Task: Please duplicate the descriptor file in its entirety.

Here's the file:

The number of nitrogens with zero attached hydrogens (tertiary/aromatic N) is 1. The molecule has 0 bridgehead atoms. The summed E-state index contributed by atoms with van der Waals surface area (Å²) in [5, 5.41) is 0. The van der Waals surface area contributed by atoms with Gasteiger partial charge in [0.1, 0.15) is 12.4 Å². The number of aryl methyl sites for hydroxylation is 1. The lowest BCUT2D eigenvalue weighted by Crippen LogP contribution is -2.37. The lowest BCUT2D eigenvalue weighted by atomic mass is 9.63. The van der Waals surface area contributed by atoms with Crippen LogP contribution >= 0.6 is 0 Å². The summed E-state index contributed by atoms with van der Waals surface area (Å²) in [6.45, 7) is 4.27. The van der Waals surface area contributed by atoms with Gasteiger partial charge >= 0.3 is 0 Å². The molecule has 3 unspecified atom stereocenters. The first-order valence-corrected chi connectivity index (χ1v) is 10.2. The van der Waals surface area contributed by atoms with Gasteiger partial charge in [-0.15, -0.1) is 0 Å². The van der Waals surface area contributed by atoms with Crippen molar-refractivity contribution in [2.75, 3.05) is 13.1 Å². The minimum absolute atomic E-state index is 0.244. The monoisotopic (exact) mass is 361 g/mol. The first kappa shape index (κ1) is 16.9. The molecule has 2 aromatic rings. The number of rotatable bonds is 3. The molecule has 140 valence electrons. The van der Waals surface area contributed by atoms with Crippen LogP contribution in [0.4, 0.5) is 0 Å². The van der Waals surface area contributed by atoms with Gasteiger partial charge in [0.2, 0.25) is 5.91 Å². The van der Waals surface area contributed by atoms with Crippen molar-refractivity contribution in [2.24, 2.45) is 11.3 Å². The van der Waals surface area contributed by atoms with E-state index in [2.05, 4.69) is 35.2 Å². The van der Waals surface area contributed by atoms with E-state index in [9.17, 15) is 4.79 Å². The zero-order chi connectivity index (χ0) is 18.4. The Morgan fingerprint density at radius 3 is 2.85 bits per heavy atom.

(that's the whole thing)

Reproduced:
The number of nitrogens with zero attached hydrogens (tertiary/aromatic N) is 1. The molecule has 0 bridgehead atoms. The summed E-state index contributed by atoms with van der Waals surface area (Å²) in [5, 5.41) is 0. The van der Waals surface area contributed by atoms with Gasteiger partial charge in [0.1, 0.15) is 12.4 Å². The number of aryl methyl sites for hydroxylation is 1. The lowest BCUT2D eigenvalue weighted by Crippen LogP contribution is -2.37. The lowest BCUT2D eigenvalue weighted by atomic mass is 9.63. The van der Waals surface area contributed by atoms with Crippen LogP contribution >= 0.6 is 0 Å². The summed E-state index contributed by atoms with van der Waals surface area (Å²) in [6.45, 7) is 4.27. The van der Waals surface area contributed by atoms with Gasteiger partial charge >= 0.3 is 0 Å². The molecule has 3 unspecified atom stereocenters. The first-order valence-corrected chi connectivity index (χ1v) is 10.2. The van der Waals surface area contributed by atoms with Gasteiger partial charge in [-0.15, -0.1) is 0 Å². The van der Waals surface area contributed by atoms with Crippen molar-refractivity contribution in [2.75, 3.05) is 13.1 Å². The minimum absolute atomic E-state index is 0.244. The monoisotopic (exact) mass is 361 g/mol. The first kappa shape index (κ1) is 16.9. The molecule has 2 aromatic rings. The number of rotatable bonds is 3. The molecule has 140 valence electrons. The van der Waals surface area contributed by atoms with Crippen LogP contribution in [0.4, 0.5) is 0 Å². The van der Waals surface area contributed by atoms with Gasteiger partial charge in [0.2, 0.25) is 5.91 Å². The van der Waals surface area contributed by atoms with Crippen molar-refractivity contribution in [2.24, 2.45) is 11.3 Å². The van der Waals surface area contributed by atoms with E-state index in [2.05, 4.69) is 35.2 Å². The van der Waals surface area contributed by atoms with E-state index in [9.17, 15) is 4.79 Å². The zero-order chi connectivity index (χ0) is 18.4. The Morgan fingerprint density at radius 3 is 2.85 bits per heavy atom.